Robert!—how did you manage to write me the dear note from Mrs Jameson’s? how could you dare write & direct it before her eyes? What an audacity that was of yours. Oh—and how I regretted the missing you, as you proved it was a missing, by the letter! Twice to miss you on one day, seemed too much ill luck … even for me, I was going to write .. but that would have been a word of my old life, before I knew that I was born to the best fortune & happiest, which any woman could have, .. in being loved by you.
Dearest, do not leave off loving me– Do not forget me by wednesday. Shall it be wednesday? or must it be thursday? answer you."
This Haydon business has sent Miss Barrett into a funk. She has been riding high on the sea of love and unkempt reality has run her into rough waters. But Browning sends words of love to cheer her:
"You will have known by my two or three words, that I received your letter in time to set out for Mrs J’s—she said to me, directly and naturally, “you have missed a great pleasure”—and then, accounted for your absence. Do not be sorry, Ba, at my gladness .. for I was, I hope, glad .. yes, I am sure, glad that you ran no risk,—if you will not think of that, think of my risk if you had “fainted” .. should I have kept the secret, do you suppose? Oh, dearest of all dreamt of dearness,—incur no unnecessary danger now, at .. shall I dare trust,—the end of the adventure! I cannot fear for any mischances that may follow, once let my arms be round you .. I mean, the blow seems then to fall on both alike .. now, what dismal, obscure months might be prolonged between us, before we meet next, by a caprice where the power is! When have I been so long without the blessing of your sight! Yet how considerately you have written, what amends you make, all that the case admits of!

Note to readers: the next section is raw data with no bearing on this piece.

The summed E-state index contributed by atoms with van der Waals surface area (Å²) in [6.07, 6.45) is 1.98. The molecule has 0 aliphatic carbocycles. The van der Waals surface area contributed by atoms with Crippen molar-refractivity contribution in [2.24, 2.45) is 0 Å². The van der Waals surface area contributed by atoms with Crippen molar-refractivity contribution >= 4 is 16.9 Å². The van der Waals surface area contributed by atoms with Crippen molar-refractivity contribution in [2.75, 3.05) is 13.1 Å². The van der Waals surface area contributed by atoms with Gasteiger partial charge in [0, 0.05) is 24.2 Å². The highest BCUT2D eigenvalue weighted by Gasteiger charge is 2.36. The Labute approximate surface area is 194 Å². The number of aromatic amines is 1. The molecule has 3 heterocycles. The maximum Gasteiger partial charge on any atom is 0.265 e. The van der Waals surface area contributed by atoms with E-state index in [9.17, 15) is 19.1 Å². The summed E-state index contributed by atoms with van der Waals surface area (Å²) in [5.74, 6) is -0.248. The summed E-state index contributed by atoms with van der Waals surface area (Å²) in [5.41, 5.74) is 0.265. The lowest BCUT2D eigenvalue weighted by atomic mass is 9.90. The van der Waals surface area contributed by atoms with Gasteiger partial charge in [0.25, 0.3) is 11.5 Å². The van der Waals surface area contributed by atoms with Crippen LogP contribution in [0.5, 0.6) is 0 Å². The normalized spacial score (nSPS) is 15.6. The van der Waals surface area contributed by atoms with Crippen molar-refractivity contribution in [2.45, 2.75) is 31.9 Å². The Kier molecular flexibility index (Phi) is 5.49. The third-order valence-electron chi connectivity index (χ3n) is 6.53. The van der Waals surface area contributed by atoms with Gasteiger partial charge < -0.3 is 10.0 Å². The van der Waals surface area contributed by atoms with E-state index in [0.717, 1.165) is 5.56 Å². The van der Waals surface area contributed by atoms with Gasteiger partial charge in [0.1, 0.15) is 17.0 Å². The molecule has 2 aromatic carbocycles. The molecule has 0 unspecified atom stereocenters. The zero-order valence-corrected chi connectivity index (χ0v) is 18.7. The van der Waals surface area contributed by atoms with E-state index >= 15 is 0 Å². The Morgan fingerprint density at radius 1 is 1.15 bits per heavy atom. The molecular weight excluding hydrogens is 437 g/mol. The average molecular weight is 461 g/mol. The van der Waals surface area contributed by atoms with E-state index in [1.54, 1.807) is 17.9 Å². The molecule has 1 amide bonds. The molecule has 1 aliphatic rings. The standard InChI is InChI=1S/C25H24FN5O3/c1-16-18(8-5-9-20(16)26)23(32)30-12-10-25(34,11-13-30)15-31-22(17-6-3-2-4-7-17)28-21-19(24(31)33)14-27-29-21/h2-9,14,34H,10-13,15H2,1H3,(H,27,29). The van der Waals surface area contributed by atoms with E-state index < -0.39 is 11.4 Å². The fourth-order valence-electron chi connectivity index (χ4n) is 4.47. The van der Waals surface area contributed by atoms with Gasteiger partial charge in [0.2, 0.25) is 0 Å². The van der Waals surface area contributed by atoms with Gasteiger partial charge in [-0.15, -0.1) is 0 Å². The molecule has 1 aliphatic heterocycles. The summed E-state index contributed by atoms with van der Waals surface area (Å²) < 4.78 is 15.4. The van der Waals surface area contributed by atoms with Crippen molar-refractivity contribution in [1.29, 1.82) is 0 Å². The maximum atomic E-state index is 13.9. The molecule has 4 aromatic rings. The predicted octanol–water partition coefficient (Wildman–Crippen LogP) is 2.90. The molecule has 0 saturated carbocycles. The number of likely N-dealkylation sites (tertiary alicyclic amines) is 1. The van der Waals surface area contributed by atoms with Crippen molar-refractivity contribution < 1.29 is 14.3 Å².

When you say these exquisitely dear and tender things, you know, Ba, it is as if the sweet hand were on my mouth. I cannot speak .. I try to seem as if I heard not, for all the joy of hearing .. you give me a jewel and I cannot repeat “yes, you do give me a jewel” .. I am not worthy of any gift, you must know, Ba,—never say you do not—but what you press on me, let me feel, and half-see, and in the end, carry away, but do not think I can, in set words, take them—at most, they are, and shall be, half-gift, half-loan for adornment’s sake,—mine to wear, yours to take back again. Even this, all this ungracefulness is proper, appropriate in its way. I am penetrated with shame thinking on what you say, and what my utmost devotion will deserve .. so infinitely less will it deserve! You are my very, very angel."
Receiving that letter in the evening surely will lift her out of her trough, at least until the next big wave hits the boat.